Breach of the Food Information Regulation (FIR) which comes into force on Saturday could cost retailers and suppliers £100,000 for each affected product, a private label specialist has warned.
All food and drink must include allergen and country of origin information in a designated format that meets agreed standards of clarity from this weekend.
A further requirement for nutritional information, including calorie content will become mandatory from December 2016, as other provisions of the Consumers EU 1169/2011 Regulation that FIR implements take effect.
Trace One, which helps private label retailers and national brands to accelerate product development and create transparency in their supply chains, said it had arrived at the huge figure by factoring in fines of at least £5,000, the cost of discarding finished non-compliant products, redesigning labels, manufacturing and distributing replacement stock and the lost sales and knock-on customer discontent from lack of availability.
Nick Martin, senior vice-president Northern Europe at Trace One, pointed out that while food retailers and manufacturers had taken great steps to address the new legislation it will not have been enough if any of the information was incorrect or incomplete or if mistakes had been made.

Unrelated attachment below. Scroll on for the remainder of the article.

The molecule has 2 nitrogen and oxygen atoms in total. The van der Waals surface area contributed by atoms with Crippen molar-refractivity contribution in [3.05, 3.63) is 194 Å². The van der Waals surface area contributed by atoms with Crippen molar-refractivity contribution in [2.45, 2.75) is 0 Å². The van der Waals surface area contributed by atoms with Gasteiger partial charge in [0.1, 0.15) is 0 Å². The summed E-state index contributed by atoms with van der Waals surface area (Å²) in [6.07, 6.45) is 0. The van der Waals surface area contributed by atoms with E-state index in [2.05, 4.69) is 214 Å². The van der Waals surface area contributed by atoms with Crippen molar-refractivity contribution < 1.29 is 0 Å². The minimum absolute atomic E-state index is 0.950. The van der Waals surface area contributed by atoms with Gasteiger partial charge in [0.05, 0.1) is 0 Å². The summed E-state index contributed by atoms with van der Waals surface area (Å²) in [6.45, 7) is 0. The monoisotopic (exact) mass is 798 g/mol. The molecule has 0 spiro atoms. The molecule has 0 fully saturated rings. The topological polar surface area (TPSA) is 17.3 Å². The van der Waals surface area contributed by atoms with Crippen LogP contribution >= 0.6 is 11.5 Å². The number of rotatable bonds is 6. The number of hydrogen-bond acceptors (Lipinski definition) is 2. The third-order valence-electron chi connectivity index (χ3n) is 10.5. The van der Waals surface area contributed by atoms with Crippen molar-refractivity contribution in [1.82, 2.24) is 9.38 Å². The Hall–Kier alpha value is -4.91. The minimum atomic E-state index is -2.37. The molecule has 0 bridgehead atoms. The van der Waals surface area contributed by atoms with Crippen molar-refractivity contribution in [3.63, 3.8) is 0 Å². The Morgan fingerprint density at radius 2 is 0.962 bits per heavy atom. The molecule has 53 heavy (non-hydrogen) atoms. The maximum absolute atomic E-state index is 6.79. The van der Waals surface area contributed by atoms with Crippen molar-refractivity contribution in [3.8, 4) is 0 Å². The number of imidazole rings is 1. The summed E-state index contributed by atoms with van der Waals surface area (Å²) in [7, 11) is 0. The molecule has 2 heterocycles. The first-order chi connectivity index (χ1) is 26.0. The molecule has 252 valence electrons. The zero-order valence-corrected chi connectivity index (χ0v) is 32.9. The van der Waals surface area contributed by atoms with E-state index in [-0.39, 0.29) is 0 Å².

Millions of pounds of investment in changing product labelling to date will have been wasted if retailers and manufacturers could not accurately verify that the changes had been made, he said.
This required detailed specification information to be shared and controlled among all parties from retailers to packaging designers.
“The savvy shopper, having been significantly put off by recent food scares, is now demanding more information than ever before. This trend shows no sign of slowing,” said Martin.
While regulation could have a negative impact on many retailers, those that get it right by providing more information could restore consumer trust and help retailers and manufacturers be prepared for any further legislative changes in the future, he added.